WILLS COMMENTS :
First a little humour and quick recap on Irelands POnzi property madness
Next up are a series of links on the developing story so far up to present. Media are now sounding alarm today on Spain and warning s on EU need for bailout seriously intensifying. Here are the links :
Former FT blogger Willem, ‘Maverecon’, Buiter has lost none of his power to shock.
He may be the chief economist of Citigroup but that doesn’t mean he can’t speak his mind as his latest essay for the bank’s clients proves.
In it, Buiter claims Ireland is insolvent, Portugal is quietly insolvent, Greece is de facto insolvent and Spain will be insolvent once the problems in its banking sector are recognised.
At which point things get really interesting. Buiter predicts the ECB could be forced to buy Spanish government paper and fund its banking system by purchasing the debt from the European Financial Stability Facility if things get really bad.
From Buiter’s Sovereign Debt Crisis Update (emphasis ours):
Portugal and Greece:
After an Irish agreement with the EU/IMF, the market’s attention is likely to turn to Portugal’s sovereign, which at current levels of interest rates and growth rates, is less dramatically, but quietly, insolvent, in our view. We consider it likely that it will need to access the EFSF soon.
Greece is de facto insolvent, in our view, all the more so after the recent debt and deficit revisions. As long as Greece remains sufficiently compliant with the conditionality of its EU/IMF program, sovereign debt restructuring is likely to be postponed at least until mid-2013, when its EU/IMF programme expires. At that point, it likely will be transferred to the EFSF or its successor. Whether its debt will be restructured at that stage, including haircuts, will depend on factors beyond the sustainability of its debt.
For now, the markets have put Spain in Italy’s sovereign risk class when, in our view, it should be closer to Portugal and Ireland once its banking sector problems are recognised. We argued before that the EFSF should be much larger (€2trn). Should Spain need assistance, it will stretch the resources of the EFSF, perhaps beyond its current limits. There may be some room to expand the size of the EFSF. But, in our view, once Spain needs assistance, the support of the ECB will be critical (by purchasing Spanish sovereign debt through its Securities Markets Program — SMP — and funding Spanish banks using Spanish sovereign debt or sovereign-guaranteed financial instruments as collateral or by making loans to or purchasing the debt of the EFSF, legally a limited liability company that could even be made an eligible counterparty of the Eurosystem for this purpose).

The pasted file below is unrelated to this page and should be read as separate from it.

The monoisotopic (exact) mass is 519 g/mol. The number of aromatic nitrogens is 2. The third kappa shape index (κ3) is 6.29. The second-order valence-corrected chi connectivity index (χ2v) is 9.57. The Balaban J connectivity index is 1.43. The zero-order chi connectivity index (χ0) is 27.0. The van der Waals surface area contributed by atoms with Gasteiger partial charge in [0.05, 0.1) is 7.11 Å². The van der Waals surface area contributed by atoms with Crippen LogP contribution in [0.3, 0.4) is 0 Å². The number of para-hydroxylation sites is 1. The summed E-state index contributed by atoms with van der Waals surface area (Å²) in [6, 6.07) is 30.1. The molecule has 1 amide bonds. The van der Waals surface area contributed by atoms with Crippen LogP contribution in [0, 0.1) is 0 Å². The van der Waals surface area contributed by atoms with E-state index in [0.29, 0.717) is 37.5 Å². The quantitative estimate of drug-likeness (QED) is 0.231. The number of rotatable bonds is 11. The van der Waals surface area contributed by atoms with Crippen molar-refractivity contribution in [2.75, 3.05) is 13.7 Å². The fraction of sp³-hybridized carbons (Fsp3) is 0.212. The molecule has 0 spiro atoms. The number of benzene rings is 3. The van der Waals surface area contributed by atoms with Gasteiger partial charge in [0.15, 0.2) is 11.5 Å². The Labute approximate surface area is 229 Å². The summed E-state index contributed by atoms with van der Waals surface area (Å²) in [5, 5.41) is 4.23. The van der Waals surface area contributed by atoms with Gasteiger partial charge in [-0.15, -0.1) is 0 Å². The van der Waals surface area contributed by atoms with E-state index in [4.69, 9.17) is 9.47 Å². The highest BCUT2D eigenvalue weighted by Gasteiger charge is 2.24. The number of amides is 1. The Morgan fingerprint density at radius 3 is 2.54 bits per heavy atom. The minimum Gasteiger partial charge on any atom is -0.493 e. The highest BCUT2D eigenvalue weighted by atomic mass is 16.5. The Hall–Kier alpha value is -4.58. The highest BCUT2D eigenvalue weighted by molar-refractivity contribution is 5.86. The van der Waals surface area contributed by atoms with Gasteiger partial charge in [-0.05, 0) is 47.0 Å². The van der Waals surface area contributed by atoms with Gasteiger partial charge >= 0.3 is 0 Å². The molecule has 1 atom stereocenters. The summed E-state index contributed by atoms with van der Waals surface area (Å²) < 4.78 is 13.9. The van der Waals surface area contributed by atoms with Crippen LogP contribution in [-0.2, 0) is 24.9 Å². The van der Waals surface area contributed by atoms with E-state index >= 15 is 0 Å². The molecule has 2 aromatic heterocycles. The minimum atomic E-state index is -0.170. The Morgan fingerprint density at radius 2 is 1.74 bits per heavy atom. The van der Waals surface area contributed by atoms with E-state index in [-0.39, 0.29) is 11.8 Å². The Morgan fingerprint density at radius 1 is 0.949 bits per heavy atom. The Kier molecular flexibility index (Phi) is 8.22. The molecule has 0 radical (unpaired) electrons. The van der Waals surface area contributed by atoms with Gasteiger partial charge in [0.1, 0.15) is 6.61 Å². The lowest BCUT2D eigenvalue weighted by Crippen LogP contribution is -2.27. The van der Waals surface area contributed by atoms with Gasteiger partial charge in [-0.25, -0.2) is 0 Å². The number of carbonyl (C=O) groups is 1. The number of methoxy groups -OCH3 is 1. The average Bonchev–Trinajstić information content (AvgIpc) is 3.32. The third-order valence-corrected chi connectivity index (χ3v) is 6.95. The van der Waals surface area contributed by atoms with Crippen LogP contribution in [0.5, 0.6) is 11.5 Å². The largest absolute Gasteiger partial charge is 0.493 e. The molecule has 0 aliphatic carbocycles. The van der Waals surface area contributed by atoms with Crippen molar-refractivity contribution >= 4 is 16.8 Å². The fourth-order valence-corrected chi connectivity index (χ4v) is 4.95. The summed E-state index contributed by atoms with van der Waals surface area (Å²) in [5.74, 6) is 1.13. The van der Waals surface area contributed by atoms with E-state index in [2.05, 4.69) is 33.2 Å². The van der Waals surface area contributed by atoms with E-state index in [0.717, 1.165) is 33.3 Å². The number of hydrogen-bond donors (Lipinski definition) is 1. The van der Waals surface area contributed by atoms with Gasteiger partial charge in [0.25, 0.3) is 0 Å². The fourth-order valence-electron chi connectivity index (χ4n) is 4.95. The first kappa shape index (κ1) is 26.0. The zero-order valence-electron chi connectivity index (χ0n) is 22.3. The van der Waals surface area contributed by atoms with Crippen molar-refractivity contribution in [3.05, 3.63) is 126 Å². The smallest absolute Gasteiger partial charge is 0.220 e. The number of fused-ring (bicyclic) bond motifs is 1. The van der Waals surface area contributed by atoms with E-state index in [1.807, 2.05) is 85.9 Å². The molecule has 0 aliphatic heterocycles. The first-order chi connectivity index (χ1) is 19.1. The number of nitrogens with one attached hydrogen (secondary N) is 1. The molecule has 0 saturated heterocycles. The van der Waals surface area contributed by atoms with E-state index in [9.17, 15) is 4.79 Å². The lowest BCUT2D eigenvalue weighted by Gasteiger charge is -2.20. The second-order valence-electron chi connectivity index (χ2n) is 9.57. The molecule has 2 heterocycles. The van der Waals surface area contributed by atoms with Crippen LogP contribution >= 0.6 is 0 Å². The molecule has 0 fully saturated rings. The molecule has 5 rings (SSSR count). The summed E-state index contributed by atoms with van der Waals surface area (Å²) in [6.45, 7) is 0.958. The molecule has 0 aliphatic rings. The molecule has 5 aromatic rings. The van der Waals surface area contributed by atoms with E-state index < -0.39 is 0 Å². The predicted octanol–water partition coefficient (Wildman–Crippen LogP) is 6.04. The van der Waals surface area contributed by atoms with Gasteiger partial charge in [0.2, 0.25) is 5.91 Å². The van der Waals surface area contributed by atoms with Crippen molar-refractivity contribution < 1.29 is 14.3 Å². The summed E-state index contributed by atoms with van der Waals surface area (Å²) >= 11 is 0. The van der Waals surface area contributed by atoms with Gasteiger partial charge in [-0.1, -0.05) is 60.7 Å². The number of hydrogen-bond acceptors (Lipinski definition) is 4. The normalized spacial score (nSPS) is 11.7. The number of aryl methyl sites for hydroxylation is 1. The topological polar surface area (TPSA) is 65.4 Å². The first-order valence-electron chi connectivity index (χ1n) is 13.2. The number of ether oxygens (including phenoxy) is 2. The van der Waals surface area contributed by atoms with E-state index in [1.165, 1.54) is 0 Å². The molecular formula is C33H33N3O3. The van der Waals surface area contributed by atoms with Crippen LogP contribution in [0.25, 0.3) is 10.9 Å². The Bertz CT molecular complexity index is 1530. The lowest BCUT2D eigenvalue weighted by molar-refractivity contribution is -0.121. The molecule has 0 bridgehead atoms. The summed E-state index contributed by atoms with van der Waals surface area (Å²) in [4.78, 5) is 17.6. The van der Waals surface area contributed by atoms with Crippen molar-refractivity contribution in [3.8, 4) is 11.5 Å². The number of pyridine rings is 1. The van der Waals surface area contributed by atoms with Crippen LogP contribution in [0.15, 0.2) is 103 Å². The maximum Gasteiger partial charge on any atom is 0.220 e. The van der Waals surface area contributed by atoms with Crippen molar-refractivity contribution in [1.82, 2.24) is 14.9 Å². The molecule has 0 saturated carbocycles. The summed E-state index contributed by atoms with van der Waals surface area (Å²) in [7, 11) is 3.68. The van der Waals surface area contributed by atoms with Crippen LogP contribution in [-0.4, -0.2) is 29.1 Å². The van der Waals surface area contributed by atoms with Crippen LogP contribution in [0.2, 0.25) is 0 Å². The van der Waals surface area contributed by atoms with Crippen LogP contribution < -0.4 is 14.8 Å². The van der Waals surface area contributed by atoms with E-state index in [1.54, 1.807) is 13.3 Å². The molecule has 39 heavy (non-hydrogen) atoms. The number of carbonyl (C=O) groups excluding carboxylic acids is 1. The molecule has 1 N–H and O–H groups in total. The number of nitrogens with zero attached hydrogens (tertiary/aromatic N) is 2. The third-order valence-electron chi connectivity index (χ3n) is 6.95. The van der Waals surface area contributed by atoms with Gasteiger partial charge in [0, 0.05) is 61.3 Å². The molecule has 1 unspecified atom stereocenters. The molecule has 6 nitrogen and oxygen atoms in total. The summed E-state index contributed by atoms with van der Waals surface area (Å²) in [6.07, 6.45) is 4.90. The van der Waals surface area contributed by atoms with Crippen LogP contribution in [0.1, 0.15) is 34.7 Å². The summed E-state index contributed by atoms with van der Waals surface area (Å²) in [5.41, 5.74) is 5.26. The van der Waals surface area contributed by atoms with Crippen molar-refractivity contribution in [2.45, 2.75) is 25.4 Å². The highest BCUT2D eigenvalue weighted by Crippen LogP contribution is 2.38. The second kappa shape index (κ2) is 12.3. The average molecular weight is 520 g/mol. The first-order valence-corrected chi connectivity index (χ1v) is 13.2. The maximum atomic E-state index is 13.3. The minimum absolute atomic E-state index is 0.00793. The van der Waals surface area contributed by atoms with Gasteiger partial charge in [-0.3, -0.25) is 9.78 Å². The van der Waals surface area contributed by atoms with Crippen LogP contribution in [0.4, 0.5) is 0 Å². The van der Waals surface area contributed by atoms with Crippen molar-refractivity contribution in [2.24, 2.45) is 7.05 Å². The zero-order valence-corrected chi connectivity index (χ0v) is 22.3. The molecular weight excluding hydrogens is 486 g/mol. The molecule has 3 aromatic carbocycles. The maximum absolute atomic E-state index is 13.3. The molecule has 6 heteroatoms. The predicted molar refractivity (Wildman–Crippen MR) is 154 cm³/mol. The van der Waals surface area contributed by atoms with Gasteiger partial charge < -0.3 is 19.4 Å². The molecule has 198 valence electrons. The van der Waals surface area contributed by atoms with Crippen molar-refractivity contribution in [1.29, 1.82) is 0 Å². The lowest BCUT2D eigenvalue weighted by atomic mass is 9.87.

In the longer term, there may be a need for large-scale restructuring of the debt of the Spanish banking sector and possibly the sovereign. At longer horizons, high debt levels and political instability in Italy and Belgium may yet give rise to fundamentally warranted sovereign debt crises, while self-justifying crises are possible even in the near term, despite roughly balanced structural primary budgets.
And if you thought that the EU/IMF bailout marked the end of Ireland’s troubles, think again says Buiter:
Accessing external sources of funds will not mark the end of Ireland’s troubles. The reason is that, in our view, the consolidated Irish sovereign and Irish domestic financial system is de facto insolvent. The Irish sovereign cannot from its own resources ‘bail out’ the banks and make its own creditors whole. In addition, a fully-fledged bailout (permanent fiscal transfer) from EA partners or the ECB is most unlikely. Therefore, either the unsecured non-guaranteed creditors of the banks, and/or the creditors of the sovereign may eventually have to accept a restructuring with an NPV haircut, even if it is not a condition for accessing the EFSF or the EFSM at present.